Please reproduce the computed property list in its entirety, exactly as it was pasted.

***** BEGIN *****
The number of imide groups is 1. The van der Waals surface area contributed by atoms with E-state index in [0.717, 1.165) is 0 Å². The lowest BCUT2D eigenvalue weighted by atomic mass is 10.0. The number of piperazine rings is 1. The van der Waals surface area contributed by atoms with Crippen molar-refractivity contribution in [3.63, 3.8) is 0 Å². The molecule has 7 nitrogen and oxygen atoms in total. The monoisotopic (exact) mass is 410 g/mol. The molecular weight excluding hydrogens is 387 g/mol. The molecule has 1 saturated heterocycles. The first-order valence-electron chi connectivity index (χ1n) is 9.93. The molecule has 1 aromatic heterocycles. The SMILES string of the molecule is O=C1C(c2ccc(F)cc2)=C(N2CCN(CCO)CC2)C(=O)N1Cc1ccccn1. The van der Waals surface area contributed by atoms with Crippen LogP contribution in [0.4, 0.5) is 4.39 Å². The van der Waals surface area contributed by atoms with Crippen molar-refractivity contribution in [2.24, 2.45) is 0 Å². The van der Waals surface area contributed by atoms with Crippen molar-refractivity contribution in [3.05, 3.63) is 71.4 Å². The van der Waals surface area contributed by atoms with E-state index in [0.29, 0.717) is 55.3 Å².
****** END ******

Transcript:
The number of imide groups is 1. The van der Waals surface area contributed by atoms with E-state index in [0.717, 1.165) is 0 Å². The lowest BCUT2D eigenvalue weighted by atomic mass is 10.0. The number of piperazine rings is 1. The van der Waals surface area contributed by atoms with Crippen molar-refractivity contribution in [3.63, 3.8) is 0 Å². The molecule has 7 nitrogen and oxygen atoms in total. The monoisotopic (exact) mass is 410 g/mol. The molecular weight excluding hydrogens is 387 g/mol. The molecule has 1 saturated heterocycles. The first-order valence-electron chi connectivity index (χ1n) is 9.93. The molecule has 1 aromatic heterocycles. The SMILES string of the molecule is O=C1C(c2ccc(F)cc2)=C(N2CCN(CCO)CC2)C(=O)N1Cc1ccccn1. The van der Waals surface area contributed by atoms with Crippen LogP contribution in [0.4, 0.5) is 4.39 Å². The van der Waals surface area contributed by atoms with Crippen molar-refractivity contribution in [2.24, 2.45) is 0 Å². The van der Waals surface area contributed by atoms with Crippen molar-refractivity contribution in [3.05, 3.63) is 71.4 Å². The van der Waals surface area contributed by atoms with E-state index in [0.29, 0.717) is 55.3 Å².